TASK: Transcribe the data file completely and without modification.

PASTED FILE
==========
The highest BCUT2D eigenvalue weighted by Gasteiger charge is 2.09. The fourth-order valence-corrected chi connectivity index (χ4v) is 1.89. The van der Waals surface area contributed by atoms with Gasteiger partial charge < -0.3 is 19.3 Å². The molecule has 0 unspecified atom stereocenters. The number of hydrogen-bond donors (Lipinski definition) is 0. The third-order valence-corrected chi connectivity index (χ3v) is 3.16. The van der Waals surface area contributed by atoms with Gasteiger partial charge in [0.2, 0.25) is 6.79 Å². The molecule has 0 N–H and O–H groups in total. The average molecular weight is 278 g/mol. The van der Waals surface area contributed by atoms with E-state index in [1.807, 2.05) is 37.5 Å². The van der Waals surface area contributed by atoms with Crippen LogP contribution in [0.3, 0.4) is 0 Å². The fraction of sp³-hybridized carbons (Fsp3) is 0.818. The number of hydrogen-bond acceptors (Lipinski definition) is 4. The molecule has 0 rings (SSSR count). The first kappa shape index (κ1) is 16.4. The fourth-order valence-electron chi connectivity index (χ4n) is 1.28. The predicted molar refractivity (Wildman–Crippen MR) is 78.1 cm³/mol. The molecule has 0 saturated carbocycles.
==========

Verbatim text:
The highest BCUT2D eigenvalue weighted by Gasteiger charge is 2.09. The fourth-order valence-corrected chi connectivity index (χ4v) is 1.89. The van der Waals surface area contributed by atoms with Gasteiger partial charge < -0.3 is 19.3 Å². The molecule has 0 unspecified atom stereocenters. The number of hydrogen-bond donors (Lipinski definition) is 0. The third-order valence-corrected chi connectivity index (χ3v) is 3.16. The van der Waals surface area contributed by atoms with Gasteiger partial charge in [0.2, 0.25) is 6.79 Å². The molecule has 0 N–H and O–H groups in total. The average molecular weight is 278 g/mol. The van der Waals surface area contributed by atoms with E-state index in [1.807, 2.05) is 37.5 Å². The van der Waals surface area contributed by atoms with Crippen LogP contribution in [0.3, 0.4) is 0 Å². The fraction of sp³-hybridized carbons (Fsp3) is 0.818. The number of hydrogen-bond acceptors (Lipinski definition) is 4. The molecule has 0 rings (SSSR count). The first kappa shape index (κ1) is 16.4. The fourth-order valence-electron chi connectivity index (χ4n) is 1.28. The predicted molar refractivity (Wildman–Crippen MR) is 78.1 cm³/mol. The molecule has 0 saturated carbocycles.